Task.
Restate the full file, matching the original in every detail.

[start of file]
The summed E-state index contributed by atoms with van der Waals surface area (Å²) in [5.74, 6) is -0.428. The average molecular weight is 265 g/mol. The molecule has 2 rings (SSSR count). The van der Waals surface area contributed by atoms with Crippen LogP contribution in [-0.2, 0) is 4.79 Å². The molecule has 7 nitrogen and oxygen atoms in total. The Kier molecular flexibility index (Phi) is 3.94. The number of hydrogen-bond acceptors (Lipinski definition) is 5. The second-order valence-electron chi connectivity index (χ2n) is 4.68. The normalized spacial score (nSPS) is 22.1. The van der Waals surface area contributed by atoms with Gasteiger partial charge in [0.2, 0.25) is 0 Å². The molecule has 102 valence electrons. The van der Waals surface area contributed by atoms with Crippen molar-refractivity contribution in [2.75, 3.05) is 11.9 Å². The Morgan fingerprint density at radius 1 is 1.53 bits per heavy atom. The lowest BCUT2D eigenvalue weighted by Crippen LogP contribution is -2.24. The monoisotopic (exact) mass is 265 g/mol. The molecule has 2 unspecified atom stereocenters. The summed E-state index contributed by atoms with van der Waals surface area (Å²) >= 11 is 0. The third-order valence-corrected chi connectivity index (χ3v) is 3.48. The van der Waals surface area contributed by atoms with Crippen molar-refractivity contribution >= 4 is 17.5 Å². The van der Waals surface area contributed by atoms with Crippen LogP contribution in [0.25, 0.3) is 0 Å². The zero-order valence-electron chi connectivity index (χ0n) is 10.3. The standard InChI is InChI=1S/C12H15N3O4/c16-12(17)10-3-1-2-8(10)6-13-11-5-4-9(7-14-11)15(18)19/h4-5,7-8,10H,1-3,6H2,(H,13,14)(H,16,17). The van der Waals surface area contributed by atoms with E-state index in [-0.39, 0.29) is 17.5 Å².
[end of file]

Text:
The summed E-state index contributed by atoms with van der Waals surface area (Å²) in [5.74, 6) is -0.428. The average molecular weight is 265 g/mol. The molecule has 2 rings (SSSR count). The van der Waals surface area contributed by atoms with Crippen LogP contribution in [-0.2, 0) is 4.79 Å². The molecule has 7 nitrogen and oxygen atoms in total. The Kier molecular flexibility index (Phi) is 3.94. The number of hydrogen-bond acceptors (Lipinski definition) is 5. The second-order valence-electron chi connectivity index (χ2n) is 4.68. The normalized spacial score (nSPS) is 22.1. The van der Waals surface area contributed by atoms with Gasteiger partial charge in [0.2, 0.25) is 0 Å². The molecule has 102 valence electrons. The van der Waals surface area contributed by atoms with Crippen molar-refractivity contribution in [2.75, 3.05) is 11.9 Å². The Morgan fingerprint density at radius 1 is 1.53 bits per heavy atom. The lowest BCUT2D eigenvalue weighted by Crippen LogP contribution is -2.24. The monoisotopic (exact) mass is 265 g/mol. The molecule has 2 unspecified atom stereocenters. The summed E-state index contributed by atoms with van der Waals surface area (Å²) >= 11 is 0. The third-order valence-corrected chi connectivity index (χ3v) is 3.48. The van der Waals surface area contributed by atoms with Crippen molar-refractivity contribution >= 4 is 17.5 Å². The van der Waals surface area contributed by atoms with Crippen LogP contribution in [0.25, 0.3) is 0 Å². The zero-order valence-electron chi connectivity index (χ0n) is 10.3. The standard InChI is InChI=1S/C12H15N3O4/c16-12(17)10-3-1-2-8(10)6-13-11-5-4-9(7-14-11)15(18)19/h4-5,7-8,10H,1-3,6H2,(H,13,14)(H,16,17). The van der Waals surface area contributed by atoms with E-state index in [-0.39, 0.29) is 17.5 Å².